Situated on the fifth floor in the Basic Medical Science Building, the Institute of Immunology was founded in 1992. The first class of M.S students was admitted in 1993 and the Ph.D. program established in 1996. Currently, the Institute has five full-time faculty and six joint and adjunct members. The facility is well equipped to do basic and clinical immunology research, as it is in proximity to an animal facility, library, and the hospital.
Chairman/ Associate Professor
T cell activation, apoptosis signaling, autoimmunity, Helicobacter pylori
Immunopathogenesis of dengue,CD8 T cell in defense against histoplasmosis
STATs and immune responses
Th1/Th2 differentiation, Regulation of cytokine gene expression
CD8 T cell differentiation
T cell response to viral infections
Development and function of T-lymphocyte
T Lymphocyte Activation
Our faculty members are actively engaged in immunology research. Their research areas encompass hematopoiesis, infection, cancer, autoimmunity, T cell regulation, and T cell differentiation.
Basic and clinical immunology classes are offered, covering various areas in cellular and molecular immunology. Students are extensively educated in immune cell development, signal transduction, regulation of immune responses, apoptosis, allergy, as well as in immunopathogenesis of diseases. Courses in molecular biology and biotechnology are required to be taken. Students are also expected to choose two out of the four seminar courses offered, which cover the most recent publications in the field of immunology, current developments in immunology, the latest information regarding immunology of infectious diseases, and in-house research progress reports. The goals of these seminar courses are to train our students in critical thinking, in critiquing and learning from research in immunology, in asking questions, and in organizing and presenting scientific findings.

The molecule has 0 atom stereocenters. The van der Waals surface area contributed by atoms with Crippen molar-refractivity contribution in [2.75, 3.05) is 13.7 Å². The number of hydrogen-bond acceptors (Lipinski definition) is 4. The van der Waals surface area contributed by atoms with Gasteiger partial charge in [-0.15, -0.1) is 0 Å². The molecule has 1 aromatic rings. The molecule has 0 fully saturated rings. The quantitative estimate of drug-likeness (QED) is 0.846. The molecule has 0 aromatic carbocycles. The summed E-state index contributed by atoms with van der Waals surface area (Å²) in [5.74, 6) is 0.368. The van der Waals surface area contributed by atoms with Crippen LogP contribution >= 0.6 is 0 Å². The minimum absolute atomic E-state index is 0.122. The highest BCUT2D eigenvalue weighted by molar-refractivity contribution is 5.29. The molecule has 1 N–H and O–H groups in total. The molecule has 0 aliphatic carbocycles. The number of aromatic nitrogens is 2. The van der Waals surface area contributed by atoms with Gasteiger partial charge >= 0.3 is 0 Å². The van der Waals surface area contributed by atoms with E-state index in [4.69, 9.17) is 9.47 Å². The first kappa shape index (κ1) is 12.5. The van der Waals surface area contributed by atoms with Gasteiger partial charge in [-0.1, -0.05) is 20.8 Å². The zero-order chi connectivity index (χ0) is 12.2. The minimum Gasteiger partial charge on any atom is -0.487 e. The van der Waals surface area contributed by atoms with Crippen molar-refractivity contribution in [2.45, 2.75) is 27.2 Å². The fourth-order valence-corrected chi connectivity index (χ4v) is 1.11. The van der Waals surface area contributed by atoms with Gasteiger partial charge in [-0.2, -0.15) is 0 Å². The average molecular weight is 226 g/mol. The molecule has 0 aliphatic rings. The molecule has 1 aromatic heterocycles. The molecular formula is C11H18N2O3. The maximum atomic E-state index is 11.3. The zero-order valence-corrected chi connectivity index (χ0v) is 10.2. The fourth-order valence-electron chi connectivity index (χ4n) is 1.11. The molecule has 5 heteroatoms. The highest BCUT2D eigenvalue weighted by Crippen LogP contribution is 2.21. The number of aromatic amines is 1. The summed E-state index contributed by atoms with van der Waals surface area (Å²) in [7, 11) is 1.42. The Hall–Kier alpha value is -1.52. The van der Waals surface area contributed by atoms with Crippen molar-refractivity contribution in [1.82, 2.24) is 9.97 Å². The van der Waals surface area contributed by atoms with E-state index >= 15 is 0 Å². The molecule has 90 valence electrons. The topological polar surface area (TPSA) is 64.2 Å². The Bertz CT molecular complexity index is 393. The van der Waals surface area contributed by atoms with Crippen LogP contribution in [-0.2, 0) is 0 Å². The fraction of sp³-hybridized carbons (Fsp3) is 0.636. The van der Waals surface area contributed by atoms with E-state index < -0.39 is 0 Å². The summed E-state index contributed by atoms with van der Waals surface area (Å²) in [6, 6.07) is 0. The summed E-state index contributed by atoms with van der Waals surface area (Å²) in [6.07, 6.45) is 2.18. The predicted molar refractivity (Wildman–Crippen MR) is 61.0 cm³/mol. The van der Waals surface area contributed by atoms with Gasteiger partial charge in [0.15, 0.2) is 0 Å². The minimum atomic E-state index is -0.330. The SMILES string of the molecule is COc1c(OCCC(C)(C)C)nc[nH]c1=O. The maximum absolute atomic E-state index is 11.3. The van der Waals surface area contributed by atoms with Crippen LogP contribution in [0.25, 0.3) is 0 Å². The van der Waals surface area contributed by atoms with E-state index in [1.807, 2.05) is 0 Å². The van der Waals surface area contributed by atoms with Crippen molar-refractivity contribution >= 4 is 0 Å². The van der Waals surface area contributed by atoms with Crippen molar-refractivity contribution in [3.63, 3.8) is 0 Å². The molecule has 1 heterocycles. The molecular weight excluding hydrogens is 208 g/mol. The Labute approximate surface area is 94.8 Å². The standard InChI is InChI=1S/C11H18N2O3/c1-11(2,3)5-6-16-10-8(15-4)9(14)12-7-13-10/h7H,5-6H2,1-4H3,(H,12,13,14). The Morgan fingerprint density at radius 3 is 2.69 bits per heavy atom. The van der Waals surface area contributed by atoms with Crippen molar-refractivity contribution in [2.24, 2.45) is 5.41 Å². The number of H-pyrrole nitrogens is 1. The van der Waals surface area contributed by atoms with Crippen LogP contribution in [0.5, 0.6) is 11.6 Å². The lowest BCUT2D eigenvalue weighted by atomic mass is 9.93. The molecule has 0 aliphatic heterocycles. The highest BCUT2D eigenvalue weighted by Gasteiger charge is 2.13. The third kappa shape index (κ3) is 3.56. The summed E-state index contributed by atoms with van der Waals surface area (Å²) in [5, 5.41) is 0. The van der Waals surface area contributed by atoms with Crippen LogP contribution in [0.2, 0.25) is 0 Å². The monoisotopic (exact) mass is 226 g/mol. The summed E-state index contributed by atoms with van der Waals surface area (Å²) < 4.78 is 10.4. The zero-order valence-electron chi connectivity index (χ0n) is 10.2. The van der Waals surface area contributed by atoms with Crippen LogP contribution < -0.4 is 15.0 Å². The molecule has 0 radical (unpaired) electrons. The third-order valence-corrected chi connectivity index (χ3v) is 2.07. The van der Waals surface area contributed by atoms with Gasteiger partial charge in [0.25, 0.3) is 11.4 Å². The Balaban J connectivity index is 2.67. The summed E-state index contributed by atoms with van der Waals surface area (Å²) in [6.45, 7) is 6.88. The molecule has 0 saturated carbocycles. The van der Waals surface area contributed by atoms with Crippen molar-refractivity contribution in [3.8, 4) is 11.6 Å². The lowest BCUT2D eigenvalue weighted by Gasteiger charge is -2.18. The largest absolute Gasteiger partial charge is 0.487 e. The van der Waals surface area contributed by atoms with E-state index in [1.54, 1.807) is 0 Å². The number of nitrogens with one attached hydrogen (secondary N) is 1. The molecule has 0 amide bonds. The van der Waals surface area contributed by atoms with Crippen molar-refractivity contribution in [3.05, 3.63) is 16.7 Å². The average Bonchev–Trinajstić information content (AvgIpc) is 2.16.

An introductory course in immunology is offered to non-major students. The goal of this class is to cover the basic principles of immunology so that undergraduate and graduate students, as well as physicians, can learn the fundamentals of basic and clinical immunology.
Our M.S. students are to complete a thesis in addition to their 23-credit requirement from coursework, and are expected to acquire the ability to do independent research. Ph.D. students are to complete a Ph.D. thesis in addition to meeting a 36-credit requirement from coursework. They are expected to become independent researchers equipped with the ability to design experiments, to critique scientific data and to solve problems related to research.